Freed Russian analyst Sutyagin, involved in historic spy swap, yearns for home

Friday, August 13, 2010

Freed Russian analyst Sutyagin yearns for home

MOSCOW — A Russian analyst convicted of spying for the West who was released from prison and flown to Britain as part of a spy swap said Friday he is yearning to return home.

Igor Sutyagin has been granted a six-month work visa by Britain, but he told Russia’s Ekho Mosvky radio station in a telephone interview from London that he doesn’t intend to stay.

Sutyagin spoke this week for the first time since he was delivered, still in Russian prison attire, to a British military base in rural Oxfordshire last month. He said he is staying with friends in London and is talking to relatives about future employment in Russia.

“It’s my country. I am not on the run,” he said, adding Russian officials vowed they would not hinder his homecoming.

He and three others convicted of betraying Moscow for the West were pardoned and exchanged in July for 10 Russian agents who had infiltrated suburban America in the largest spy swap since the Cold War.

Sutyagin was a military analyst with the U.S.A. and Canada Institute, a respected Moscow-based think-tank, before he was sentenced to 15 years in 2004 on charges of passing information on nuclear submarines and other weapons to a British company that Russian investigators claimed was a CIA cover. Sutyagin has insisted on his innocence, saying the information he provided was available from open sources.

For President Dmitry Medvedev’s pardon, Sutyagin was required to sign a confession, something he said he initially declined to do. But he reconsidered after speaking with American and Russian officials who told him the release of others depends on his cooperation, he said.

Sutyagin said in Friday’s interview that he was fatigued and longed to be among his friends and relatives in Russia to make up for lost time.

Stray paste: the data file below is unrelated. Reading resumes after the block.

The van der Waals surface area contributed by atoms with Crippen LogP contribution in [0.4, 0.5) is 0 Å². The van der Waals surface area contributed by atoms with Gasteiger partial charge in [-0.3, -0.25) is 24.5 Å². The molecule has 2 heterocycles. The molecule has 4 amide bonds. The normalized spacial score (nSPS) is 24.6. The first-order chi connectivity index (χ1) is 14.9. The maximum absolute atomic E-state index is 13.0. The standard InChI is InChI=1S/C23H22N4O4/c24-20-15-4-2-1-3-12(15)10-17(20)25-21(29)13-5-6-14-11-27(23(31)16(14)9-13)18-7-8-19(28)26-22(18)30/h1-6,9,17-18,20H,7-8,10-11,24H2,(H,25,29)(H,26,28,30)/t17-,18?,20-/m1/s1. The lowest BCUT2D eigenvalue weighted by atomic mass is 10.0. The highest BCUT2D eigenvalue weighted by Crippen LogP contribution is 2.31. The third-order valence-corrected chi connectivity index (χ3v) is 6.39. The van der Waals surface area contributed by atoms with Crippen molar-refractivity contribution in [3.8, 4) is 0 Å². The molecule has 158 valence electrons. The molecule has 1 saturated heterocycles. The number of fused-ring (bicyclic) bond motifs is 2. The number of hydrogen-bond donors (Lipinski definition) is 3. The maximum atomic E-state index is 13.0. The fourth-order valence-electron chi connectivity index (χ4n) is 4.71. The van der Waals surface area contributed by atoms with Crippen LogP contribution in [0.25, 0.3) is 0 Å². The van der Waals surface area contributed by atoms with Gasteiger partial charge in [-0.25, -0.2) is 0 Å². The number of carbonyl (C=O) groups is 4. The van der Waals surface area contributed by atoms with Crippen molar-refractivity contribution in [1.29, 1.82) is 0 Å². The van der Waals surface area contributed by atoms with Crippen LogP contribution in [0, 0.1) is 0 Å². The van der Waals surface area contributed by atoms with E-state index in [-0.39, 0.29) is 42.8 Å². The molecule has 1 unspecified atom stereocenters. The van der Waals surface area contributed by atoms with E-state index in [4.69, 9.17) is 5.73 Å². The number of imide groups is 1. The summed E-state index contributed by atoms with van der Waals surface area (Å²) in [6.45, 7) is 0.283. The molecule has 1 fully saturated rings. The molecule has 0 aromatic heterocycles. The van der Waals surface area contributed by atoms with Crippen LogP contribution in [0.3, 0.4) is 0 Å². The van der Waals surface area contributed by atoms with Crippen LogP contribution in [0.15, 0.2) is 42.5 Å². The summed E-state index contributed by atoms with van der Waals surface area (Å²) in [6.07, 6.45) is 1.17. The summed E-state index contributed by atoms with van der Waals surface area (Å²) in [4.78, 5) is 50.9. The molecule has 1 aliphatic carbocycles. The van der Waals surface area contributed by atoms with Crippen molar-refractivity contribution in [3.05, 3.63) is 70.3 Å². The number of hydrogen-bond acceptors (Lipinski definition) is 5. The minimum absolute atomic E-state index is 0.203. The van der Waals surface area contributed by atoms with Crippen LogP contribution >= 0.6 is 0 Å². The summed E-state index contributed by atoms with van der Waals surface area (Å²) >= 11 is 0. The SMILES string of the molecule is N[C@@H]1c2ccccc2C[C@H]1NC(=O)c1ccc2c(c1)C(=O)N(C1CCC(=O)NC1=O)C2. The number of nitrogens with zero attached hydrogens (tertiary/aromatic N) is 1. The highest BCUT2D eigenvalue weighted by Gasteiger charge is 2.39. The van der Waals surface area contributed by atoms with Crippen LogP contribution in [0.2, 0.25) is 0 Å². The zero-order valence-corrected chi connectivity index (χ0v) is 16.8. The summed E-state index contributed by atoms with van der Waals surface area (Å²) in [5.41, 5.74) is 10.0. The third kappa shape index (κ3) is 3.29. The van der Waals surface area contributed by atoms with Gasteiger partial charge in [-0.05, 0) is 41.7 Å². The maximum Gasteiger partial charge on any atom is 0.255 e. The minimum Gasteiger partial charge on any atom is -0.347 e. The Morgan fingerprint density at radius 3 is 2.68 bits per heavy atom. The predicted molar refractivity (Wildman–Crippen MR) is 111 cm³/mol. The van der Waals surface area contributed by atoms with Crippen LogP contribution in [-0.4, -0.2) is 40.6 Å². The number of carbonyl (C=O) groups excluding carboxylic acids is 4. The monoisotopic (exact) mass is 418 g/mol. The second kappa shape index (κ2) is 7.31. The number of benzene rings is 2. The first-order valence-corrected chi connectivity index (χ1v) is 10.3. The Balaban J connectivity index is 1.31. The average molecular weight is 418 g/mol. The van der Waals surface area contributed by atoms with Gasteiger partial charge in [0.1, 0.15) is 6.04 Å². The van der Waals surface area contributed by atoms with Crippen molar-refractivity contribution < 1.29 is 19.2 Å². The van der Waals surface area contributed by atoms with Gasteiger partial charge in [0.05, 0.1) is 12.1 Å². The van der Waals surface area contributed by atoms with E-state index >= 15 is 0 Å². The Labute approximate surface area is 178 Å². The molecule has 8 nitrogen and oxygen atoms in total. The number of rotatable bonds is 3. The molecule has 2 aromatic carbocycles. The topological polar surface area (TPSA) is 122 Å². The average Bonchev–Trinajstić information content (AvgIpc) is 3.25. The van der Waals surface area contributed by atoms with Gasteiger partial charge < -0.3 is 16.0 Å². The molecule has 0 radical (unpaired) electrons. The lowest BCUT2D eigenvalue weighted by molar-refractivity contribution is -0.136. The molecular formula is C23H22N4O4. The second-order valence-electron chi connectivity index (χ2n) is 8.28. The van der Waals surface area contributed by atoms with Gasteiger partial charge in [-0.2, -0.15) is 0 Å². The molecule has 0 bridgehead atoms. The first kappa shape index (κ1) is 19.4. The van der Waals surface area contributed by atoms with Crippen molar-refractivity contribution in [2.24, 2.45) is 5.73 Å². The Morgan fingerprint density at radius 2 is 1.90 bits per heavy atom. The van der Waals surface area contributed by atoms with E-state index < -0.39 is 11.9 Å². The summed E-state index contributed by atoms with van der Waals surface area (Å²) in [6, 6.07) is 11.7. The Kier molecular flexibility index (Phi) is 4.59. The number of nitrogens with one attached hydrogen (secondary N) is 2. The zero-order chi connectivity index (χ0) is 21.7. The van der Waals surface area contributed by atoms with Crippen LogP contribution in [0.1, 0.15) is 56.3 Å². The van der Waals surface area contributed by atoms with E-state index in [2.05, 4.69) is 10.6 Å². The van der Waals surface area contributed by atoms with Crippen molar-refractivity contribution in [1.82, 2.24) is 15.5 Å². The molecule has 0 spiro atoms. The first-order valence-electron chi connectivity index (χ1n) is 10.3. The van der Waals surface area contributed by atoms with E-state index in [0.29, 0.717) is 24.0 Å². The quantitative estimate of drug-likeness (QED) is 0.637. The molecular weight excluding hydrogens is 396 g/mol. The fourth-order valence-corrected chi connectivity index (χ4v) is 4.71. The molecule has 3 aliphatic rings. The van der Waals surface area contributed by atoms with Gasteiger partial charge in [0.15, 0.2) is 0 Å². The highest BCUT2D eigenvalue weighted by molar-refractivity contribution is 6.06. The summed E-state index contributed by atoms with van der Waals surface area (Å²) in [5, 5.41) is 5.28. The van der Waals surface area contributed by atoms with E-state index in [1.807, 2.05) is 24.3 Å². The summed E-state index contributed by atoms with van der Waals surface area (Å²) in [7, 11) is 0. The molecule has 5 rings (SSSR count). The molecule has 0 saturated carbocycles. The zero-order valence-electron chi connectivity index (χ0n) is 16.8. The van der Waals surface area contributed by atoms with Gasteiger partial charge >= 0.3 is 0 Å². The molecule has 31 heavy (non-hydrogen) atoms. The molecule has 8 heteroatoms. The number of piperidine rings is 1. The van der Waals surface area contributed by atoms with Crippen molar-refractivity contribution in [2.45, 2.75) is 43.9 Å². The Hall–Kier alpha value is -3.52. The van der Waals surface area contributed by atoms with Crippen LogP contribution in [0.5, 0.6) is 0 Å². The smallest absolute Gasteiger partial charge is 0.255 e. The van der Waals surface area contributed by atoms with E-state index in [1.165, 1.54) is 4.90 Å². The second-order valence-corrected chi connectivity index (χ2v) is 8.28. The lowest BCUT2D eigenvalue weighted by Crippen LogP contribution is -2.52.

“I need to return. Eleven years have been lost. I need to get moving,” he said, casting off warnings he said he had received from acquaintances in Russia not to return and risk renewed trouble with the authorities.

In the meantime, relatives were applying for passports to fly to see him, he said, but had been told the processing period would be longer than expected. He suggested the holdup had been linked to interviews he had given since arriving in Britain, but did not go into any greater detail.

Of the four convicts pardoned and flown out of Russia, two — Sutyagin and Sergei Skripal, a former colonel in the Russian military intelligence who was found guilty of passing state secrets to Britain and sentenced to 13 years in prison in 2006 — were sent to Britain. The others, Alexander Zaporozhsky — a former colonel in the Russian Foreign Intelligence Service, sentenced in 2003 to 18 years — and Gennady Vasilenko — a former KGB officer sentenced to three years in prison on murky charges of illegal weapons possession — flew to the United States.

It remains unclear why the two were sent in Britain, though the country figured in both their cases.

“Honestly, I don’t know. No one has explained it,” Sutyagin said, saying he welcomed the destination all the same for it’s relative proximity to Russia.

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